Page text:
Brave has both a browser and a search engine, and you can use them together or independently of each other. When using the browser, you have the option to search with Brave or use your favorite search engine. If you want to keep the browser you are used to, you can use Courageous research of dedicated search page.
What is most important to know about Brave Search is that it is still in beta. You may choose to use it because you like its safe browsing promises, but be aware that the results it returns may not be as comprehensive or polished as you find elsewhere. If you want to help Brave build an independent and secure browser for the future, you can use it to research and then provide feedback to help it improve.
The main Brave Search page is as basic as it gets – there’s only the Brave logo, a search bar, and a link to a settings menu.
If you click on this Settings menu at the top right of the search page (the three horizontal lines), you will bring up the settings sidebar. You can make a few changes here, like switching to a dark theme and choosing to open the links in a new tab.
Clicking on “View all settings” at the top left of this sidebar will open the full settings page. Here you can set your preferred units of measure and choose to get anonymous local results and share anonymous usage metrics. If you would like to know more about how this information is kept anonymous, Brave has explanations here.
The results page has everything you would expect:
- All results or segmented images, news and video results
- Location specific results
- Safe search options (Strict, Moderate or Off)
- Date range options
- “People also ask” box
Otherwise, there is not much to do. While the Brave browser has a few niceties like the Brave Awards, which grants you tokens for viewing ads, and a built-in playlist for iOS users, Brave Search is still rudimentary. According to their FAQ section, it also remains to be seen how (and if) they will handle the ads.
Brave Search does not track what you search for or click, whether you are on a desktop or mobile device. And because Brave doesn’t collect your data, that means it doesn’t share or sell it either.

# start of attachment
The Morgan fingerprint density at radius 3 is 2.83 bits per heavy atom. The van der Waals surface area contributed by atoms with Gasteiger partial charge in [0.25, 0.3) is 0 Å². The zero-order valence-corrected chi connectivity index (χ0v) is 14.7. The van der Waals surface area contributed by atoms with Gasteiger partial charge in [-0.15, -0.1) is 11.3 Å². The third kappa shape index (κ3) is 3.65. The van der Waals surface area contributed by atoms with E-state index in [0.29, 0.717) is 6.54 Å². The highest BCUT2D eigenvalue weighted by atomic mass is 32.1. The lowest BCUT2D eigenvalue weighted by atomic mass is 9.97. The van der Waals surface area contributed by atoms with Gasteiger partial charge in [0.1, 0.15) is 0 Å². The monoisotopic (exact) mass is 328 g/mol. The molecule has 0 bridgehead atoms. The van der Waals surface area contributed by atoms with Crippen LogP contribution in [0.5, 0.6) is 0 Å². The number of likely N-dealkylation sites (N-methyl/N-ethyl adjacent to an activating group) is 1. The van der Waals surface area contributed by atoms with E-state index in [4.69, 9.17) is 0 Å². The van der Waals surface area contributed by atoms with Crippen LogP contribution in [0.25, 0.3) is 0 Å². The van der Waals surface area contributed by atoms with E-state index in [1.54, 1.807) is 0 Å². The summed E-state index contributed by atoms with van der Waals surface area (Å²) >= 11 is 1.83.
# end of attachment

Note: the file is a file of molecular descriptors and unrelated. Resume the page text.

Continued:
Here are the Brave Search privacy features:
- 100% anonymous research
- Private browser integration for desktop and mobile
- Transparency regarding the ranking of search results
- Independent search index
As for this independent research index, here’s a recap of how Brave explains it. Most search engines rely on third-party indexes instead of creating and using their own. Brave builds its own search index… but sometimes it anonymously checks search results against third-party results, then shuffles those results into its results page. “This blending is a way to achieve 100% independence,” said Brave. By clicking on the “Info” link near the top of the results page, you can see how many results are from third parties.
Note that if you want the most privacy Brave can offer, you need to pair its search functionality with the Brave browser.
Brave Search works like any other search engine. When you use the search page, you enter your query in the search box, and the suggested searches will automatically populate. If you are using the Brave browser, you can search directly from the address bar.
Above, you can see what a results page looks like, and it will look the same whether you use the search page or the Brave browser.
The biggest downside to Brave Search is that it’s still in beta, which means it doesn’t have very polished results for certain languages, queries, or regions. There’s a back link on every results page, so you can tell Brave Search if they’re right or wrong, which can help get it out of beta.
Brave Search can be used via the dedicated website search.brave.com, or it can be used with the Brave browser. If you choose to use the Brave browser, you don’t have to use Brave Search – there are six other search engines that you can choose to set as default.
Brave Search’s biggest competitor is, of course, Google. Unlike Google, Brave Search doesn’t track what you do or sell your information to trackers.
Although DuckDuckGo, another top competitor to Brave Search, also offers anonymous search, it does not use an independent search index like Brave does.
How Brave manages to return relevant results without algorithms or data tracking is a bit hazy, but the way they explain it is: “We rely on anonymous contributions from the community to refine results and ranking models. alternatives created by the community to ensure diversity “.
Brave strives to do what other browsers can’t (or can’t): create an independent search engine with reliable results, while keeping your data safe. It’s going to take a while, but if Brave is able to do it, it could end up being a competitor in both the browser and search engine rings.
For now, however, Brave Search is at its simplest. If you like where he’s going, using it can help him get there. But we’re not suggesting completely replacing your preferred search engine just yet, especially if you like having as many options as possible when it comes to query results.